The CBC is shortening all of its regional supper-hour newscasts beginning in the fall of 2015, the public broadcaster announced today.

The news comes after CBC president and CEO Hubert T. Lacroix said in June that the broadcaster would be shifting its priorities from television and radio to digital and mobile services. He also said the 2020 strategy would shorten supper-hour news broadcasts, but did not provide full specifics.

Most of the existing supper-hour newscasts run 90 minutes. But on Thursday, the CBC said in a statement that some newscasts would be reduced to one hour, and others to 30 minutes. 

The 60-minute newscasts will be in:

  • Vancouver.
  • Winnipeg.
  • Toronto.
  • Ottawa.
  • Halifax.
  • Charlottetown.
  • St. John's.
  • The North.

The North newscast will include 30 minutes in English and 30 minutes in Inuktitut.

Newscasts will be reduced to half an hour in the following cities:

  • Calgary.
  • Edmonton.
  • Regina.
  • Windsor.
  • Montreal.
  • Fredericton. 

All newscasts will start at 6 p.m. local time, regardless of length.

"These constant changes to news delivery models, broadcasts, the time they are offered and their length, push viewers to pull away from the CBC," the Canadian Media Guild union said in a statement released Thursday afternoon.

Increased newsgathering

Jennifer McGuire, general manager and editor in chief of CBC News, said the service is at one hour in cities with a strong business case.

"This is not just about changing the length of supper-hours, this is about changing how we serve the audience," McGuire said in a note to staff. "It is transforming our concentration in communities from mainly over the supper hour, to a comprehensive, four-platform local news service — across the day and on demand."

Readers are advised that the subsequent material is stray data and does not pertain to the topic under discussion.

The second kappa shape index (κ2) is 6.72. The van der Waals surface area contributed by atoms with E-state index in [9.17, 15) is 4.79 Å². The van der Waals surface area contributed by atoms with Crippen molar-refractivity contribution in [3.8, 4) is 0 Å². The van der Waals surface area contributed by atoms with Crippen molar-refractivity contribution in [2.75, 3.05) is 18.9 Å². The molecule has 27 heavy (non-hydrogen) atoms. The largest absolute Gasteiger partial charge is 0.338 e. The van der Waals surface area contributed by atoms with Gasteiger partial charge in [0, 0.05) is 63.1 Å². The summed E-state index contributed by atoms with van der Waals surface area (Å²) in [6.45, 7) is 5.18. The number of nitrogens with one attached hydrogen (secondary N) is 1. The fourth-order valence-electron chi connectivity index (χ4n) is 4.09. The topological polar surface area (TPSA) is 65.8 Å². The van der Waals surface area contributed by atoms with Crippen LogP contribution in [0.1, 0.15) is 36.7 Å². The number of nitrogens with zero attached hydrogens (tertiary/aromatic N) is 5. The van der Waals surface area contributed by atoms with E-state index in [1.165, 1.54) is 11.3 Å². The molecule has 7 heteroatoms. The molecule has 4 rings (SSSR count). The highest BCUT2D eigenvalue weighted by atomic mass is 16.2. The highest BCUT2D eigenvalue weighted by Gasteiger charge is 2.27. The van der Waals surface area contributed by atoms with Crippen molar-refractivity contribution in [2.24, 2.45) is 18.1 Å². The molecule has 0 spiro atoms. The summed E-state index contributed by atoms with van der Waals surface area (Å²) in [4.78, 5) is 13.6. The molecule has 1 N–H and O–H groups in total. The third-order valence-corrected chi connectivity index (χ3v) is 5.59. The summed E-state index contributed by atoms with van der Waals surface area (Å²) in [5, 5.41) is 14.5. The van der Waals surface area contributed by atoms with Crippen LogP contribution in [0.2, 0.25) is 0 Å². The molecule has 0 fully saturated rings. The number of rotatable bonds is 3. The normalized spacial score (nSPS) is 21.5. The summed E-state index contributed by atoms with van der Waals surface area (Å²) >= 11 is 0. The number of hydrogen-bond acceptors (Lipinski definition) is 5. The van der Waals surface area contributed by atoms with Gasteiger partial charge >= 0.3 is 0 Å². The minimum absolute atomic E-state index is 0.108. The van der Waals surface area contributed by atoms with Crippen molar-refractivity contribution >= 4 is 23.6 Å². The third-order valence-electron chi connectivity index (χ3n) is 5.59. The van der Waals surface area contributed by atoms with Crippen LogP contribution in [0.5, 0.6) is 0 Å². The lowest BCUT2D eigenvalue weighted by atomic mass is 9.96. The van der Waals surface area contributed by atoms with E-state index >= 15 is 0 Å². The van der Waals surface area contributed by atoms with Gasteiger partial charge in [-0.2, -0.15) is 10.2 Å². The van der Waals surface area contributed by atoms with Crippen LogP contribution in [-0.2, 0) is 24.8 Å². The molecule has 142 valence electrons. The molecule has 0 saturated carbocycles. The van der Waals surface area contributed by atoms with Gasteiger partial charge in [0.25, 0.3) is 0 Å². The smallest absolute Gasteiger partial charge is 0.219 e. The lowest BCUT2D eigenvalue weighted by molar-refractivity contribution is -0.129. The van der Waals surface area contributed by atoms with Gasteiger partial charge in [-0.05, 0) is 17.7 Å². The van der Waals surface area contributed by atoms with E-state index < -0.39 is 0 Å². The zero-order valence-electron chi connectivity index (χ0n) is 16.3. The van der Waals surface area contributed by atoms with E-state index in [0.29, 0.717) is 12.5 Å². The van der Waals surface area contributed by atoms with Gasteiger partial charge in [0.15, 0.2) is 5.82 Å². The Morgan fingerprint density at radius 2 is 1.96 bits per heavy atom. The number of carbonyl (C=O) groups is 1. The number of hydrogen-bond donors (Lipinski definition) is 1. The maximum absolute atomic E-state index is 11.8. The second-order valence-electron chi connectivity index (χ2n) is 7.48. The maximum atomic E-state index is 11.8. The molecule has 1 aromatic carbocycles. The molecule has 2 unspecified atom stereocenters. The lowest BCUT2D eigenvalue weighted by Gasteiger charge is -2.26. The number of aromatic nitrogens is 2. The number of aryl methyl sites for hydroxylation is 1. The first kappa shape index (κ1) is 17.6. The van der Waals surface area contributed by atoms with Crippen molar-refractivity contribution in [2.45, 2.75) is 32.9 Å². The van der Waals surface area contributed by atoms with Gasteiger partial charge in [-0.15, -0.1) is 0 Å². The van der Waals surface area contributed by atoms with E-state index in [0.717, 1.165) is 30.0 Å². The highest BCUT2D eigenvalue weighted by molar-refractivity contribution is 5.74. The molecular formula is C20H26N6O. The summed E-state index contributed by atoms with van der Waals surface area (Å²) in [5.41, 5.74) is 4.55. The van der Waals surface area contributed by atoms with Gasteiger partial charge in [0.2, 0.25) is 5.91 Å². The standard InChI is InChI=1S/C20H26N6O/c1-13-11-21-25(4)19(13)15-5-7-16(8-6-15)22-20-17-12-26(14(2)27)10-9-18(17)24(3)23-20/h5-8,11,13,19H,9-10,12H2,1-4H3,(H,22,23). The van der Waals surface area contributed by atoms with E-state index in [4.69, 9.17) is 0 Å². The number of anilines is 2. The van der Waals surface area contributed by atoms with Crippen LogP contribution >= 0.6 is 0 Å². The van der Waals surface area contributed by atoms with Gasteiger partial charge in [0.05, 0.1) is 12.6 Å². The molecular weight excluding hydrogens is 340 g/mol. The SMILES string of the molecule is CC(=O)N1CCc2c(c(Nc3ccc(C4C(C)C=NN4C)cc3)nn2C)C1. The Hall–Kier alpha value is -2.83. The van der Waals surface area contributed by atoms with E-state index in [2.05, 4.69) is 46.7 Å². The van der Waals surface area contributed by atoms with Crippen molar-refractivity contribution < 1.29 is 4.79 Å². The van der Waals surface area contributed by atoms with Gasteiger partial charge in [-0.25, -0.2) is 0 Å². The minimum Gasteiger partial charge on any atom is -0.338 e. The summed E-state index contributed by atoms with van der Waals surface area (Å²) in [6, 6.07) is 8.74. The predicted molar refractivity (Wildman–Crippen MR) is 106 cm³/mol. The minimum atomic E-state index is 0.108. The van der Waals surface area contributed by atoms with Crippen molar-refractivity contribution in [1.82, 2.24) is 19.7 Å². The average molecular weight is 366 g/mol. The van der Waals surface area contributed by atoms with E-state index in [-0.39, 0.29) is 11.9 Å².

To that end, CBC will air regular local television newsbreaks at the top of the hour during the afternoon and prime time.

The broadcaster will also "create newsgathering capacity in Fort McMurray, Alta., and increase our newsgathering presence in Quebec’s Eastern Townships," in both cases filing to internet, radio and TV, McGuire said.

Local Radio One morning shows will appear on TV from 6 to 7 a.m. in all existing TV markets except the North.

Spending on local investigative journalism will be maintained or increased, and local radio programs will be untouched, McGuire said.

Carmel Smyth, national president of the CMG, disputed the idea that the plan would help regional coverage, saying it would "hack at the roots" of the local newsgathering process.

"The uneven approach to the cuts seems unfair and unbecoming of public broadcasting," Smyth said. "These are the same places that are often least well served by private media."

New mobile services 

CBC/Radio-Canada said it will also introduce new services specifically for mobile users, while "strengthening" existing desktop and web. McGuire said in an interview that all the changes are meant to position the broadcaster toward digital, providing continuous local service through the day rather than concentrated service in the evening.

The changes will include more resources for online news, but the specifics haven't been worked out yet, she said. 

Marc-Philippe Laurin, the union's CBC branch president, took issue with the strategy, saying the announcement by the CBC "shows the absurdity of trying to plan for 2020 in the context of harsh and continuing budget cuts." 

It was revealed earlier this year that funding shortfalls and revenue losses led CBC/Radio-Canada to cut $130 million from this year’s budget, forcing 657 job cuts (to be implemented over two years) and taking the network out of competition for the rights to broadcast professional sports.

CBC’s 2020 plan will leave the broadcaster with 1,000 to 1,500 fewer employees, on top of the 657 job cuts already announced in April.

About 1,000 employees are eligible for retirement, and about 300 leave through attrition every year, according to the broadcaster.